To me, Raise Mind always fell right in the middle of bands like Dillinger Four and Cradle to Grave.  They're not quite as fast and crazy as Cradle to Grave, but they're not as poppy as Dillinger Four.  Instead, Raise Mind hits the sweet spot right in the middle.  Gruff but melodic. Punk but catchy. Fast but not crazy.  Really, it's a pretty perfect balance.

Just take the song "Step Outside."  It's relatively straightforward and mid tempo, but it's practically perfect.  Palm muted guitar riffs take you through the chorus twice before paying things off with a big, hooky chorus.  I wish I could fid the song online somewhere, but you'll have to trust me on this one, top notch.

The funny thing is, after consulting Discogs, I'm also missing another split CD and a 7" from Raise Mind.  Looks like I need to go back to Tokyo for some more record shopping. 

Wednesday, March 29, 2017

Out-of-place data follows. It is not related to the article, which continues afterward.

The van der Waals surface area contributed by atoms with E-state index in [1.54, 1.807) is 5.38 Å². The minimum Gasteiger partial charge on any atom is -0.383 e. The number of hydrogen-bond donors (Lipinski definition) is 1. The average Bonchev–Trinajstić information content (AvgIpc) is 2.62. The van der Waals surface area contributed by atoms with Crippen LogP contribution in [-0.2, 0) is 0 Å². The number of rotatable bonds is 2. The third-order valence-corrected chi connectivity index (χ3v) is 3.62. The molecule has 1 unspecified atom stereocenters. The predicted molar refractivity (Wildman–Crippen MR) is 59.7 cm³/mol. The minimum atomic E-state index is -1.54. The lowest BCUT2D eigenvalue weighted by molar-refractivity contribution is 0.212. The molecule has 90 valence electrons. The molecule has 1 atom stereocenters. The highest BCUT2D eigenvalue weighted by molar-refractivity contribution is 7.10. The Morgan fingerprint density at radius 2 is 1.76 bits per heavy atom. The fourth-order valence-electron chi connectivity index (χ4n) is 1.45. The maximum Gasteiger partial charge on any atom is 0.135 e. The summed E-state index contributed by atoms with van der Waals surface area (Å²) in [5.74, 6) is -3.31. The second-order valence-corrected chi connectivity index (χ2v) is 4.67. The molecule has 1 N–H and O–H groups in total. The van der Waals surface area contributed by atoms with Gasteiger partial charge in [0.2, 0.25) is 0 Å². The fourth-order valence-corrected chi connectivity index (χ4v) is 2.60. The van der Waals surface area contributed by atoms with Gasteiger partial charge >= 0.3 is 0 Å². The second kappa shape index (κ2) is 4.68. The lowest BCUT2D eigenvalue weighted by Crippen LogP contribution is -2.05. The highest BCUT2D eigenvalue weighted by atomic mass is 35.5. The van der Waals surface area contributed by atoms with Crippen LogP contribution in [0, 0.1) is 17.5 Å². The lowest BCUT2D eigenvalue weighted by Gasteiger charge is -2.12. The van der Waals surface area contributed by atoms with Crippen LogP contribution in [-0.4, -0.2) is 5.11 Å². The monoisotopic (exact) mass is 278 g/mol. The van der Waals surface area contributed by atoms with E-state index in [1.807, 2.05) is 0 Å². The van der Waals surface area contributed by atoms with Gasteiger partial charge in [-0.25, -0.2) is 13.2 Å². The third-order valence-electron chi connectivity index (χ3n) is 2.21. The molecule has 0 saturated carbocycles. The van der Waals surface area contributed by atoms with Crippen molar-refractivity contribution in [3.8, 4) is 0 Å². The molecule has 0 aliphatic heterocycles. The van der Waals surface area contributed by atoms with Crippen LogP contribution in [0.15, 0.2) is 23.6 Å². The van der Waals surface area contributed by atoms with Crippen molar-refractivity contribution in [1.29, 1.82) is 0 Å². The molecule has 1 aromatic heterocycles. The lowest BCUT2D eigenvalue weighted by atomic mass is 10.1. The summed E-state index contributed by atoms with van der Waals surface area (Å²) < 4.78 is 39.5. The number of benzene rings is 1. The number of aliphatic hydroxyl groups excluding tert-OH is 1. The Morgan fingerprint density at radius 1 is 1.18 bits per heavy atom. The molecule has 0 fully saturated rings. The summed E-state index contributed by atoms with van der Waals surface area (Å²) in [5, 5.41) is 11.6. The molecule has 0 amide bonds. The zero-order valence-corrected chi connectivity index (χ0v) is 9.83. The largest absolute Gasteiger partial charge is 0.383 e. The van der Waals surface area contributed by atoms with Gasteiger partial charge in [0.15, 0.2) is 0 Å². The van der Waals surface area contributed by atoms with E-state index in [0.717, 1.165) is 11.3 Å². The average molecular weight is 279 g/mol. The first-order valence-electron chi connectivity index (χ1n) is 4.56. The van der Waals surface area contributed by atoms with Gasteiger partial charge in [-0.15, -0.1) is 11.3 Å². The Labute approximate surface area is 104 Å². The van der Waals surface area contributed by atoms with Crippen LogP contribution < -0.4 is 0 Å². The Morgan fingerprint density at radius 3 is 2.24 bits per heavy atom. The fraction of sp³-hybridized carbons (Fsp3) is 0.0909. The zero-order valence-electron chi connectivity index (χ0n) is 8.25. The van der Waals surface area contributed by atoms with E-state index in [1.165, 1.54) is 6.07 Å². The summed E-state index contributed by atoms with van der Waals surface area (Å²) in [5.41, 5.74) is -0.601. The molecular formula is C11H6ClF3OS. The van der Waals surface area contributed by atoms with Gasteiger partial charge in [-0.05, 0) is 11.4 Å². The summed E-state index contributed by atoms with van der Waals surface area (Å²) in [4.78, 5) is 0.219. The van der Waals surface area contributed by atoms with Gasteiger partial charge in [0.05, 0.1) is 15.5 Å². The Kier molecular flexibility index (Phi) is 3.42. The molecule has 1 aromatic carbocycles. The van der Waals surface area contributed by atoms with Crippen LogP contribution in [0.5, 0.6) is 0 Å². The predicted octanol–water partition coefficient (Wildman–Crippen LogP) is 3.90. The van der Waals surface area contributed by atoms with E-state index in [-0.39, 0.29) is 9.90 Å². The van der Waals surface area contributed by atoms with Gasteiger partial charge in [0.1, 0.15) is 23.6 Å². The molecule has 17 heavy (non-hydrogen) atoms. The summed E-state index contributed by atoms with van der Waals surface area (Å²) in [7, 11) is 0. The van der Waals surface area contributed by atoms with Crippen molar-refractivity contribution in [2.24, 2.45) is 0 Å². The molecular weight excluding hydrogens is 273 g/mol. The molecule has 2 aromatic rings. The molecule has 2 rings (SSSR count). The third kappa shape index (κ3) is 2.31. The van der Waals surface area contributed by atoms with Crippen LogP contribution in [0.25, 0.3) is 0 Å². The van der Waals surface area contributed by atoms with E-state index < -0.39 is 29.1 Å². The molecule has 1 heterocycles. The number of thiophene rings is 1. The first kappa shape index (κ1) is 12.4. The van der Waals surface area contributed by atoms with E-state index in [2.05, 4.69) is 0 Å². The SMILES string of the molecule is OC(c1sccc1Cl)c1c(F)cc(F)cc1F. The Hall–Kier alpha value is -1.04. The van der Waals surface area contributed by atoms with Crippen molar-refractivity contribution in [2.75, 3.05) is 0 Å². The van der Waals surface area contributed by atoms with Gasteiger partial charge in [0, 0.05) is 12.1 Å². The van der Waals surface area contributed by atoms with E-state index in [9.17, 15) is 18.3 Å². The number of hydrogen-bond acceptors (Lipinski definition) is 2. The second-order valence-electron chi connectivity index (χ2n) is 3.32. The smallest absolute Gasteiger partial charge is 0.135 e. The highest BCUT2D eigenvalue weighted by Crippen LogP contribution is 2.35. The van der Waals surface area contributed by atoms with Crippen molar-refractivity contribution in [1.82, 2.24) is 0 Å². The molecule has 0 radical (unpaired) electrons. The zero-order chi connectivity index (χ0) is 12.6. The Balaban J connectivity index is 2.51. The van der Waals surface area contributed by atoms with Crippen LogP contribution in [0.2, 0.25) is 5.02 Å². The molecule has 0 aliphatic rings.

Out - Swim Buddies LP

Untitled

Comedy Minus One (2017)

We're nearly through March and I think that today is the day where I will come out and say that 2017 isn't starting out all that strong as far as new releases go.  It's been really, really quite for these first three months with only a few good records in my humble opinion.  What's even more frustrating is I don't really see all that much on the immediate horizon.  Sure, I absolutely have a few preorders for things I'm excited about, but I feel like it's far fewer than I normally would have.

Anyway, what this is bringing me to is that Out is one of the few brights spots in an otherwise lackluster beginning of the year.  Containing three quarters of the wonderful band Minutes, Out is somewhat following in their footsteps with an album full of 90's sounding indie rock.  You've got your crunchy, powerful songs that are reminiscent of Archers of Loaf.  There's a few that go for a more wonky pop sound like Pavement and a few noisy ones that remind me of bands like Polvo.

All those comparisons mentioned, Out mostly feels like the next logical step in what Minutes probably would have done on another record.  Aside from one song called "Dance, Like" that I really don't like for whatever reason, this is a very strong album that scratches that indie rock itch I have every so often.

Out - Swim Buddies:
https://outkzoo.bandcamp.com/album/swim-buddies

Tuesday, March 28, 2017

Pinback - Some Offcell Voices LP - Green/Blue Splatter Vinyl

Untitled

Temporary Residence (2017)